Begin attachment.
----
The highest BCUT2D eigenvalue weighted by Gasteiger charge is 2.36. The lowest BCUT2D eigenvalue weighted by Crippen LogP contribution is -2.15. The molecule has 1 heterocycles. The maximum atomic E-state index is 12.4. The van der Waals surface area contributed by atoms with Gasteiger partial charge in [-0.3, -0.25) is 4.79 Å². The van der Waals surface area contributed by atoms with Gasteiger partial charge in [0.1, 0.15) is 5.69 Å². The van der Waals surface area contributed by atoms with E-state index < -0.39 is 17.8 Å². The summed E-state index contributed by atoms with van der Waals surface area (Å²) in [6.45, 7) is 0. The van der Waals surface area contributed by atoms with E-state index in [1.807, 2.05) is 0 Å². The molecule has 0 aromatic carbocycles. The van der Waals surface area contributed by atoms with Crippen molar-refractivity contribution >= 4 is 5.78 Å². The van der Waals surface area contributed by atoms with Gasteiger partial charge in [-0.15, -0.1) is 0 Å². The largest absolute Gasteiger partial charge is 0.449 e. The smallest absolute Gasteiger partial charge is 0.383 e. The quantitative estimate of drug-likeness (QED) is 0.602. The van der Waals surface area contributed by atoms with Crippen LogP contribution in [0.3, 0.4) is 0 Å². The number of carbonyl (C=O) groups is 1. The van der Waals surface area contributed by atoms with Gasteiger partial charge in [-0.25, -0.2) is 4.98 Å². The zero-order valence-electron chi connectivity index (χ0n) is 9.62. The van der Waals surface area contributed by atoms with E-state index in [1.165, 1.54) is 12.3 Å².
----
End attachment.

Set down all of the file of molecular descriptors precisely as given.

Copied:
The highest BCUT2D eigenvalue weighted by Gasteiger charge is 2.36. The lowest BCUT2D eigenvalue weighted by Crippen LogP contribution is -2.15. The molecule has 1 heterocycles. The maximum atomic E-state index is 12.4. The van der Waals surface area contributed by atoms with Gasteiger partial charge in [-0.3, -0.25) is 4.79 Å². The van der Waals surface area contributed by atoms with Gasteiger partial charge in [0.1, 0.15) is 5.69 Å². The van der Waals surface area contributed by atoms with E-state index < -0.39 is 17.8 Å². The summed E-state index contributed by atoms with van der Waals surface area (Å²) in [6.45, 7) is 0. The van der Waals surface area contributed by atoms with E-state index in [1.807, 2.05) is 0 Å². The molecule has 0 aromatic carbocycles. The van der Waals surface area contributed by atoms with Crippen molar-refractivity contribution >= 4 is 5.78 Å². The van der Waals surface area contributed by atoms with Gasteiger partial charge in [-0.15, -0.1) is 0 Å². The largest absolute Gasteiger partial charge is 0.449 e. The smallest absolute Gasteiger partial charge is 0.383 e. The quantitative estimate of drug-likeness (QED) is 0.602. The van der Waals surface area contributed by atoms with Crippen LogP contribution in [0.3, 0.4) is 0 Å². The number of carbonyl (C=O) groups is 1. The van der Waals surface area contributed by atoms with Gasteiger partial charge in [-0.25, -0.2) is 4.98 Å². The zero-order valence-electron chi connectivity index (χ0n) is 9.62. The van der Waals surface area contributed by atoms with E-state index in [1.165, 1.54) is 12.3 Å².